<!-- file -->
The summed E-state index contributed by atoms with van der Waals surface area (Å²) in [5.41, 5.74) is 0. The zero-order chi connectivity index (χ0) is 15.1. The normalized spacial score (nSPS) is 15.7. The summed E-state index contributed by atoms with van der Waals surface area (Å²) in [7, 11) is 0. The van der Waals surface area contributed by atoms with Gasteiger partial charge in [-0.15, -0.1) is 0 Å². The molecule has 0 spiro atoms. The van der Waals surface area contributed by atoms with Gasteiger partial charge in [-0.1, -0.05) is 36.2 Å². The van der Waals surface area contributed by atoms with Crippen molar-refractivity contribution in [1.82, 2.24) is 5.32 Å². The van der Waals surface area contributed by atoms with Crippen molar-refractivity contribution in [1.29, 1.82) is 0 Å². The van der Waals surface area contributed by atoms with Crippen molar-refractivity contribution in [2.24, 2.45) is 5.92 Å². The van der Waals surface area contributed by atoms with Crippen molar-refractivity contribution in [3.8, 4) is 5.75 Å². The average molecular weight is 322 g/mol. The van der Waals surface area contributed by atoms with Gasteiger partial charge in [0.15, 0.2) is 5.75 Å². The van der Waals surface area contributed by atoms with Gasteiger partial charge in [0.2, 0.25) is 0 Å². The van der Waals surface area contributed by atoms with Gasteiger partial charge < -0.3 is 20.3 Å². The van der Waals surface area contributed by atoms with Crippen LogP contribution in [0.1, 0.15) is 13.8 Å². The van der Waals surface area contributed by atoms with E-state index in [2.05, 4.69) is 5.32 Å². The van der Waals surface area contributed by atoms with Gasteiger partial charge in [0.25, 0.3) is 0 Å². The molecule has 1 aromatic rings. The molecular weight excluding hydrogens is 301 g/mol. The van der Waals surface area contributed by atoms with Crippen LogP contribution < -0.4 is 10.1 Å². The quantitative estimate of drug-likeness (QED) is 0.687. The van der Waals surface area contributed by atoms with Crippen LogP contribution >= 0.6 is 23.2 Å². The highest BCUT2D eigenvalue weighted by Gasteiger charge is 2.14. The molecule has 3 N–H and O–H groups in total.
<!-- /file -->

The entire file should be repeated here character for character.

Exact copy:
The summed E-state index contributed by atoms with van der Waals surface area (Å²) in [5.41, 5.74) is 0. The zero-order chi connectivity index (χ0) is 15.1. The normalized spacial score (nSPS) is 15.7. The summed E-state index contributed by atoms with van der Waals surface area (Å²) in [7, 11) is 0. The van der Waals surface area contributed by atoms with Gasteiger partial charge in [-0.15, -0.1) is 0 Å². The molecule has 0 spiro atoms. The van der Waals surface area contributed by atoms with Gasteiger partial charge in [-0.1, -0.05) is 36.2 Å². The van der Waals surface area contributed by atoms with Crippen molar-refractivity contribution in [1.82, 2.24) is 5.32 Å². The van der Waals surface area contributed by atoms with Crippen molar-refractivity contribution in [1.29, 1.82) is 0 Å². The van der Waals surface area contributed by atoms with Crippen molar-refractivity contribution in [2.24, 2.45) is 5.92 Å². The van der Waals surface area contributed by atoms with Crippen molar-refractivity contribution in [3.8, 4) is 5.75 Å². The average molecular weight is 322 g/mol. The van der Waals surface area contributed by atoms with Gasteiger partial charge in [0.15, 0.2) is 5.75 Å². The van der Waals surface area contributed by atoms with Gasteiger partial charge in [0.2, 0.25) is 0 Å². The van der Waals surface area contributed by atoms with Gasteiger partial charge < -0.3 is 20.3 Å². The van der Waals surface area contributed by atoms with Crippen LogP contribution in [0.1, 0.15) is 13.8 Å². The van der Waals surface area contributed by atoms with E-state index in [2.05, 4.69) is 5.32 Å². The van der Waals surface area contributed by atoms with Gasteiger partial charge in [0.25, 0.3) is 0 Å². The molecule has 1 aromatic rings. The molecular weight excluding hydrogens is 301 g/mol. The van der Waals surface area contributed by atoms with Crippen LogP contribution < -0.4 is 10.1 Å². The quantitative estimate of drug-likeness (QED) is 0.687. The van der Waals surface area contributed by atoms with Crippen LogP contribution >= 0.6 is 23.2 Å². The highest BCUT2D eigenvalue weighted by Gasteiger charge is 2.14. The molecule has 3 N–H and O–H groups in total.